Report discusses potential role of coffee in reducing risk of Alzheimer's and Parkinson's

A new report from the Institute for Scientific Information on Coffee (ISIC) highlights the potential role of coffee consumption in reducing the risk of neurodegenerative disorders such as Alzheimer's and Parkinson's diseases1-3.

For the first time in history most people can expect to live into their 60s and beyond, however with increasing age, the risk of disease and disabilities rises4,5. The number affected with Alzheimer's disease is estimated to increase globally from today's 47 million to 75 million 2030 and to 132 million in 20506.

Parkinson's disease, the second most common age-related neurodegenerative disorder, affects 7 million people globally7. Research has suggested that lifestyle may be an important part of the risk for neurodegenerative conditions for which there is currently no curative treatment8-10.

The new report, authored by Associate Professor Elisabet Rothenberg, Kristianstad University, discusses the role of dietary components, including coffee and caffeine, in reducing the risk of neurodegenerative disorders.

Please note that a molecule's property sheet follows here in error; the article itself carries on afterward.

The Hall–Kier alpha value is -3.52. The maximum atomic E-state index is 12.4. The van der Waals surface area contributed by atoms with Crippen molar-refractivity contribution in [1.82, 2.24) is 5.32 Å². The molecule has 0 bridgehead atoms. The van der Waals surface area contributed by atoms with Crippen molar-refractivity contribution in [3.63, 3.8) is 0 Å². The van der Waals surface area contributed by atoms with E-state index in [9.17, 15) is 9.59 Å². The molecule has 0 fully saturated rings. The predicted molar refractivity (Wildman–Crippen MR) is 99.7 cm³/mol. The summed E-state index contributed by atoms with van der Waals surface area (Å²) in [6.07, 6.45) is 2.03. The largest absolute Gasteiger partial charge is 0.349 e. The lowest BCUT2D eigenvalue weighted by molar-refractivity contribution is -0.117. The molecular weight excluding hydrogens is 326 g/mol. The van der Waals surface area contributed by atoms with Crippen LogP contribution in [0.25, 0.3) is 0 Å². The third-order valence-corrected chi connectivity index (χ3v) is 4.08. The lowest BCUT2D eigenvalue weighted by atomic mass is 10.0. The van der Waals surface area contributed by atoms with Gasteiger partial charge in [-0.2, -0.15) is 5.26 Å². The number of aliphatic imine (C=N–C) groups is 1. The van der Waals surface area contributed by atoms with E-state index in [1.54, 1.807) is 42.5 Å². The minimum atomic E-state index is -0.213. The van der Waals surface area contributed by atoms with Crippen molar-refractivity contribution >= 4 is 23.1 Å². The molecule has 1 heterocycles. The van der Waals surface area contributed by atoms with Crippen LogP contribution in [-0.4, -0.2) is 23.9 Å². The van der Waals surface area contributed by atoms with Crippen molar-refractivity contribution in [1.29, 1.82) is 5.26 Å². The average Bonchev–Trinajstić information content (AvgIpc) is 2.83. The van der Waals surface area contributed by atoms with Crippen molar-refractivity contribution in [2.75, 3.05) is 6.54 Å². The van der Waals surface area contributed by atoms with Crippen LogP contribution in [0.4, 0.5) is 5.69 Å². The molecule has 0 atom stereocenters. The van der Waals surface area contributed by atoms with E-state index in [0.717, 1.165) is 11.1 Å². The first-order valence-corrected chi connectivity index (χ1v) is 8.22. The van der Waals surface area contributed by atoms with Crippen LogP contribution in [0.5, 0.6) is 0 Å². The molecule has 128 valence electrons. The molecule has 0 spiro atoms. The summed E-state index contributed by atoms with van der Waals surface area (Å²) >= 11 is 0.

The report considers the mechanisms involved in the positive associations between coffee and Alzheimer's and Parkinson's diseases which are not yet well understood. The role of caffeine and other plant-based compounds present in coffee such as phytochemicals and polyphenols are of particular academic interest11-13.

Key research findings highlighted in the report include:

Dietary pattern may have an impact on the risk of developing neurodegenerative disorders5,6

Coffee consumption may help reduce the risk of neurodegenerative conditions or relieve symptoms1-3

Considering PD, men might benefit more from coffee consumption than women possibly because oestrogen may compete with caffeine9,10

Further research is required for better understanding of the associations11-13

Credit: 
ISIC (Institute for Scientific Information on Coffee)